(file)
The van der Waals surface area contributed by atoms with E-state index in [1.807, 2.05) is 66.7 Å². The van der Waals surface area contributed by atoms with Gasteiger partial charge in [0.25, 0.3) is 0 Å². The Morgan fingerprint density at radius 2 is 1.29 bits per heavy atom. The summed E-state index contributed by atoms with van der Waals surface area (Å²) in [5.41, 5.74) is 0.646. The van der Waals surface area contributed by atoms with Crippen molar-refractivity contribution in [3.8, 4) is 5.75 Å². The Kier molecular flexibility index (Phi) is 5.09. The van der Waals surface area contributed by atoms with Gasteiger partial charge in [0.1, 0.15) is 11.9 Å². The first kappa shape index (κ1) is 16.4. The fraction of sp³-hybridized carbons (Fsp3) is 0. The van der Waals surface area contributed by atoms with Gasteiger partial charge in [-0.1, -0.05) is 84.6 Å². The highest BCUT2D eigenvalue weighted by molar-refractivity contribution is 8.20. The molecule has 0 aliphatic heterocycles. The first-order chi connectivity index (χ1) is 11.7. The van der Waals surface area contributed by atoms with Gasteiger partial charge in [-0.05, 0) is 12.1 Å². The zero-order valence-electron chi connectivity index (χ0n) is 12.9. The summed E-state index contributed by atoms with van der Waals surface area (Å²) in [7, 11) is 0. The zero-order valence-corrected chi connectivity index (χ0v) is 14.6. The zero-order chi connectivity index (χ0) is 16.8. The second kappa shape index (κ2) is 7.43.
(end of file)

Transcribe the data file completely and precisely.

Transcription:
The van der Waals surface area contributed by atoms with E-state index in [1.807, 2.05) is 66.7 Å². The van der Waals surface area contributed by atoms with Gasteiger partial charge in [0.25, 0.3) is 0 Å². The Morgan fingerprint density at radius 2 is 1.29 bits per heavy atom. The summed E-state index contributed by atoms with van der Waals surface area (Å²) in [5.41, 5.74) is 0.646. The van der Waals surface area contributed by atoms with Crippen molar-refractivity contribution in [3.8, 4) is 5.75 Å². The Kier molecular flexibility index (Phi) is 5.09. The van der Waals surface area contributed by atoms with Gasteiger partial charge in [0.1, 0.15) is 11.9 Å². The first kappa shape index (κ1) is 16.4. The fraction of sp³-hybridized carbons (Fsp3) is 0. The van der Waals surface area contributed by atoms with Gasteiger partial charge in [-0.1, -0.05) is 84.6 Å². The highest BCUT2D eigenvalue weighted by molar-refractivity contribution is 8.20. The molecule has 0 aliphatic heterocycles. The first-order chi connectivity index (χ1) is 11.7. The van der Waals surface area contributed by atoms with Gasteiger partial charge in [-0.05, 0) is 12.1 Å². The zero-order valence-electron chi connectivity index (χ0n) is 12.9. The summed E-state index contributed by atoms with van der Waals surface area (Å²) in [7, 11) is 0. The zero-order valence-corrected chi connectivity index (χ0v) is 14.6. The zero-order chi connectivity index (χ0) is 16.8. The second kappa shape index (κ2) is 7.43.